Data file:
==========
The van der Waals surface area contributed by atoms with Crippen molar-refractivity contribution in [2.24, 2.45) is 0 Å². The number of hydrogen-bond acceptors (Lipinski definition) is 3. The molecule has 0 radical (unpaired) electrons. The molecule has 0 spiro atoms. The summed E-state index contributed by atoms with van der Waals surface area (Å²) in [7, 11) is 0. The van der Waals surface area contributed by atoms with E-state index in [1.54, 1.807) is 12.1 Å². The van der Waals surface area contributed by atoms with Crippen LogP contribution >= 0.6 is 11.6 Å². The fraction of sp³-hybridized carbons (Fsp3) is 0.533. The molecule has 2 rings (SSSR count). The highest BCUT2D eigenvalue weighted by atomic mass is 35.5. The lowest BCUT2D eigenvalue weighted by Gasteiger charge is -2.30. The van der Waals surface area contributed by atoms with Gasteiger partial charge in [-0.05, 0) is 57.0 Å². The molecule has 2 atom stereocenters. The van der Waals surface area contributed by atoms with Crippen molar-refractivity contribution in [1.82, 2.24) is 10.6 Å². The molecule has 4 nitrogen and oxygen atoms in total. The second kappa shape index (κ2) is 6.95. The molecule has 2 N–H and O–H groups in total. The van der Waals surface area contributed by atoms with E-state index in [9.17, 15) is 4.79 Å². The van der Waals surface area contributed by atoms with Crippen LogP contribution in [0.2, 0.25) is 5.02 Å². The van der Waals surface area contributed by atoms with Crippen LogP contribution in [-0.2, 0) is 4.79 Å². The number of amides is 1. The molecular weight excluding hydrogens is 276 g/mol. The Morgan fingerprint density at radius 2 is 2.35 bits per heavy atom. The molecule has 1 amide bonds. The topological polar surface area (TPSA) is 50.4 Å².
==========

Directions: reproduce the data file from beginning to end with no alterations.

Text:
The van der Waals surface area contributed by atoms with Crippen molar-refractivity contribution in [2.24, 2.45) is 0 Å². The number of hydrogen-bond acceptors (Lipinski definition) is 3. The molecule has 0 radical (unpaired) electrons. The molecule has 0 spiro atoms. The summed E-state index contributed by atoms with van der Waals surface area (Å²) in [7, 11) is 0. The van der Waals surface area contributed by atoms with E-state index in [1.54, 1.807) is 12.1 Å². The van der Waals surface area contributed by atoms with Crippen LogP contribution >= 0.6 is 11.6 Å². The fraction of sp³-hybridized carbons (Fsp3) is 0.533. The molecule has 2 rings (SSSR count). The highest BCUT2D eigenvalue weighted by atomic mass is 35.5. The lowest BCUT2D eigenvalue weighted by Gasteiger charge is -2.30. The van der Waals surface area contributed by atoms with Gasteiger partial charge in [-0.05, 0) is 57.0 Å². The molecule has 2 atom stereocenters. The van der Waals surface area contributed by atoms with Crippen molar-refractivity contribution in [1.82, 2.24) is 10.6 Å². The molecule has 4 nitrogen and oxygen atoms in total. The second kappa shape index (κ2) is 6.95. The molecule has 2 N–H and O–H groups in total. The van der Waals surface area contributed by atoms with E-state index in [9.17, 15) is 4.79 Å². The van der Waals surface area contributed by atoms with Crippen LogP contribution in [0.2, 0.25) is 5.02 Å². The van der Waals surface area contributed by atoms with Crippen LogP contribution in [-0.2, 0) is 4.79 Å². The number of amides is 1. The molecular weight excluding hydrogens is 276 g/mol. The Morgan fingerprint density at radius 2 is 2.35 bits per heavy atom. The molecule has 1 amide bonds. The topological polar surface area (TPSA) is 50.4 Å².